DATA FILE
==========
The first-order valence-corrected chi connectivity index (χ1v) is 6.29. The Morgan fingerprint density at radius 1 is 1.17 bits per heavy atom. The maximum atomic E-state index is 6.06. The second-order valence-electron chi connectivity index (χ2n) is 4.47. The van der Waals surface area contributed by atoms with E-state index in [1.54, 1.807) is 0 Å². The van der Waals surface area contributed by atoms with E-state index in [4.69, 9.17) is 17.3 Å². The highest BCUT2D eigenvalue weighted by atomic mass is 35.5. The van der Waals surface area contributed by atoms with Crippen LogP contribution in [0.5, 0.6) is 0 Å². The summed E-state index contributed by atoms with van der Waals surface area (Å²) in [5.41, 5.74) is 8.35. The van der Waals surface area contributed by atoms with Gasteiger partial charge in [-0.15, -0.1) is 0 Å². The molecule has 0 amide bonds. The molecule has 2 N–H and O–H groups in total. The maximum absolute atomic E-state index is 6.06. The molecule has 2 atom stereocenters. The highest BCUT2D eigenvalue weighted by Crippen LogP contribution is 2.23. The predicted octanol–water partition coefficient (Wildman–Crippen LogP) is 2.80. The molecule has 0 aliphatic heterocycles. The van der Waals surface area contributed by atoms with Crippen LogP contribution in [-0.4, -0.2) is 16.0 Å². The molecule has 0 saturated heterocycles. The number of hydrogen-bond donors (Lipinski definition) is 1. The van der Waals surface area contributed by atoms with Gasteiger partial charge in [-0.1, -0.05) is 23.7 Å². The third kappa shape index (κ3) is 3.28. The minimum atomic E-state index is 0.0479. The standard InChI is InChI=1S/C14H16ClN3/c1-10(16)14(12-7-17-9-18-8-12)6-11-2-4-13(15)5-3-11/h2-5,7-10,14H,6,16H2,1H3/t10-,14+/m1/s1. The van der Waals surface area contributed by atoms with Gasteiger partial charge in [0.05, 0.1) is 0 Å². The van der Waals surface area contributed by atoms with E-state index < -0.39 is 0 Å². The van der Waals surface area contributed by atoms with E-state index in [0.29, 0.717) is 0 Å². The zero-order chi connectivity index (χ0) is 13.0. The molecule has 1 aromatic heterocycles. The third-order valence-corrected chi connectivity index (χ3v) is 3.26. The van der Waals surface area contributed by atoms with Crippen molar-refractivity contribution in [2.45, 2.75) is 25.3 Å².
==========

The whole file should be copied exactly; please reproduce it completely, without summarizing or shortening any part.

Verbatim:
The first-order valence-corrected chi connectivity index (χ1v) is 6.29. The Morgan fingerprint density at radius 1 is 1.17 bits per heavy atom. The maximum atomic E-state index is 6.06. The second-order valence-electron chi connectivity index (χ2n) is 4.47. The van der Waals surface area contributed by atoms with E-state index in [1.54, 1.807) is 0 Å². The van der Waals surface area contributed by atoms with E-state index in [4.69, 9.17) is 17.3 Å². The highest BCUT2D eigenvalue weighted by atomic mass is 35.5. The van der Waals surface area contributed by atoms with Crippen LogP contribution in [0.5, 0.6) is 0 Å². The summed E-state index contributed by atoms with van der Waals surface area (Å²) in [5.41, 5.74) is 8.35. The van der Waals surface area contributed by atoms with Gasteiger partial charge in [-0.15, -0.1) is 0 Å². The molecule has 0 amide bonds. The molecule has 2 N–H and O–H groups in total. The maximum absolute atomic E-state index is 6.06. The molecule has 2 atom stereocenters. The highest BCUT2D eigenvalue weighted by Crippen LogP contribution is 2.23. The predicted octanol–water partition coefficient (Wildman–Crippen LogP) is 2.80. The molecule has 0 aliphatic heterocycles. The van der Waals surface area contributed by atoms with Crippen LogP contribution in [-0.4, -0.2) is 16.0 Å². The molecule has 0 saturated heterocycles. The number of hydrogen-bond donors (Lipinski definition) is 1. The van der Waals surface area contributed by atoms with Gasteiger partial charge in [-0.1, -0.05) is 23.7 Å². The third kappa shape index (κ3) is 3.28. The minimum atomic E-state index is 0.0479. The standard InChI is InChI=1S/C14H16ClN3/c1-10(16)14(12-7-17-9-18-8-12)6-11-2-4-13(15)5-3-11/h2-5,7-10,14H,6,16H2,1H3/t10-,14+/m1/s1. The van der Waals surface area contributed by atoms with Gasteiger partial charge in [0.05, 0.1) is 0 Å². The van der Waals surface area contributed by atoms with E-state index < -0.39 is 0 Å². The van der Waals surface area contributed by atoms with E-state index in [0.29, 0.717) is 0 Å². The zero-order chi connectivity index (χ0) is 13.0. The molecule has 1 aromatic heterocycles. The third-order valence-corrected chi connectivity index (χ3v) is 3.26. The van der Waals surface area contributed by atoms with Crippen molar-refractivity contribution in [2.45, 2.75) is 25.3 Å².